Tag Archives: swim advisory

DHEC in the News: Hurricane Irma, West Nile, swim advisory lifted

Here’s a look at health and environmental news from around South Carolina.

Significant number of forecasts show Hurricane Irma impacting South Carolina directly

Will Hurricane Irma hit South Carolina?

That’s the question everybody living in the Palmetto State wants answered, especially with daily reminders of the damage inflicted to Texas, and Houston specifically, by Hurricane Harvey.

What you need to know about West Nile

One day after the state confirmed a person in Anderson County has died from West Nile Virus, 7News is looking into what steps are in place to keep you safe.

Myrtle Beach Swimming Advisory Lifted by DHEC

COLUMBIA, S.C. – A section of beach along South Carolina’s Grand Strand is no longer under a swimming advisory, the Department of Health and Environmental Control (DHEC) reported Friday.

DHEC in the News: Life-saving pediatric equipment, DHEC nutrition classes, swim advisory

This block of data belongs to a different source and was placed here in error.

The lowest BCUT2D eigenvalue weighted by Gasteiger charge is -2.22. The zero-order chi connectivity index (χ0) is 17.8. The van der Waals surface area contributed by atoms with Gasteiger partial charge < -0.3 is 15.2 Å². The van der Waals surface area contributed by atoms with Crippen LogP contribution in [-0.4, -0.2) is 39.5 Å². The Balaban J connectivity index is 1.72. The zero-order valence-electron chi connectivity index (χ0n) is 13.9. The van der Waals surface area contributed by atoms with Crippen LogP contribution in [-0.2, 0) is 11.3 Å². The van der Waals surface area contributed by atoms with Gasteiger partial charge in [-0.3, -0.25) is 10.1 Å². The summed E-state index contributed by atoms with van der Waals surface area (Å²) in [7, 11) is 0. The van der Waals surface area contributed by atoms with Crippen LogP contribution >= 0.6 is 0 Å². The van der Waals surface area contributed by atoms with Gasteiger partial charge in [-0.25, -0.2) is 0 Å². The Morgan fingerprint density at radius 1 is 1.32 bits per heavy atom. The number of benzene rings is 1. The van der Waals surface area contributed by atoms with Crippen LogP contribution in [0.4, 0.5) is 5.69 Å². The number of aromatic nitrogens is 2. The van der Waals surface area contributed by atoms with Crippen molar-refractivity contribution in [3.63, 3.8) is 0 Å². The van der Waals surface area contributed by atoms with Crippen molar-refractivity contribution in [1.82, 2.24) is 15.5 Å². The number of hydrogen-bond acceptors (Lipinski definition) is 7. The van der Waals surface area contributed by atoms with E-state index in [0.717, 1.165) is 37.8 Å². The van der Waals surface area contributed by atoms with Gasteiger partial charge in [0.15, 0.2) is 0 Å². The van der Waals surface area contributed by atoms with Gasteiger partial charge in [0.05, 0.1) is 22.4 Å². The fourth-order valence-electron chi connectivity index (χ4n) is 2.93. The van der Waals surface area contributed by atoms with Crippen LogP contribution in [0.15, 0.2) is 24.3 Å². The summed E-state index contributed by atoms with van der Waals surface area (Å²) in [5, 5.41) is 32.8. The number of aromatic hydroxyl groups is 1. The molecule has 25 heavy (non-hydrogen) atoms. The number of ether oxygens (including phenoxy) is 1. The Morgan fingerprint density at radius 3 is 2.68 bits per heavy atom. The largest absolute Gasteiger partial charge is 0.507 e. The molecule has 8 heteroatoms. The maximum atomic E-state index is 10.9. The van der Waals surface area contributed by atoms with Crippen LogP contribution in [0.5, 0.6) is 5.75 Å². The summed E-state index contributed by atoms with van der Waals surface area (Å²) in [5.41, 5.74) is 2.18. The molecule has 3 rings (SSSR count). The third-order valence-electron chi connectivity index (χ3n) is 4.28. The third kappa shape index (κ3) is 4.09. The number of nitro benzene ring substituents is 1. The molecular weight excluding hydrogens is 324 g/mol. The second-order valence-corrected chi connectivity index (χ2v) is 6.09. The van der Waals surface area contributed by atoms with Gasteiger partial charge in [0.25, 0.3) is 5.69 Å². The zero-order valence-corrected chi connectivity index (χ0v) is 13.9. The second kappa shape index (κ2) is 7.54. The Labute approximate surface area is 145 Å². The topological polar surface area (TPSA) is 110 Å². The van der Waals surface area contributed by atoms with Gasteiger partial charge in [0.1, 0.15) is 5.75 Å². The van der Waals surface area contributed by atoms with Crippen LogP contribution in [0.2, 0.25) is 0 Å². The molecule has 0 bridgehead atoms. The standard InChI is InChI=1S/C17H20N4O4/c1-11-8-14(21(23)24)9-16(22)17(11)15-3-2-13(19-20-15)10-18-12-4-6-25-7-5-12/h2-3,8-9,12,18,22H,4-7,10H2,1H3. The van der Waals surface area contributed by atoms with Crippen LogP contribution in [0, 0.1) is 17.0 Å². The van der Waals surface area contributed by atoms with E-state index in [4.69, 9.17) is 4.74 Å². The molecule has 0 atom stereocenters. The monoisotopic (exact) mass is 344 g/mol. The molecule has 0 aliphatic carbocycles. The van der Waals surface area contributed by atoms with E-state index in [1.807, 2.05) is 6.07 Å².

Here’s a look at health and environmental news from around South Carolina.

Berkeley County EMS Receives Life-Saving Pediatric Equipment

MONCKS CORNER, S.C.–Helping children in an emergency just got a little easier thanks to new pediatric equipment Berkeley County EMS received on Wednesday.

Thanks to a donation through Charleston’s 9/11 Heroes Run and a DHEC EMS grant, the agency was able to purchase the Handtevy System.

“With their support, we were able to purchase this life-saving equipment for our pediatric population,” Berkeley County EMS posted on Facebook.

North Branch Library hosting SCDHEC nutrition classes through January

NORTH – The aromas wafting through the North Branch Library on Aug. 24 made visitors think they were in a fine dining restaurant.

The reason for the tantalizing smells was a South Carolina Department of Health and Environmental Control nutrition class that was underway there.

Each month for the next five months, North Branch Library and SCDHEC will team up to offer the nutrition classes at the library.

Swim advisory issued for part of North Myrtle Beach area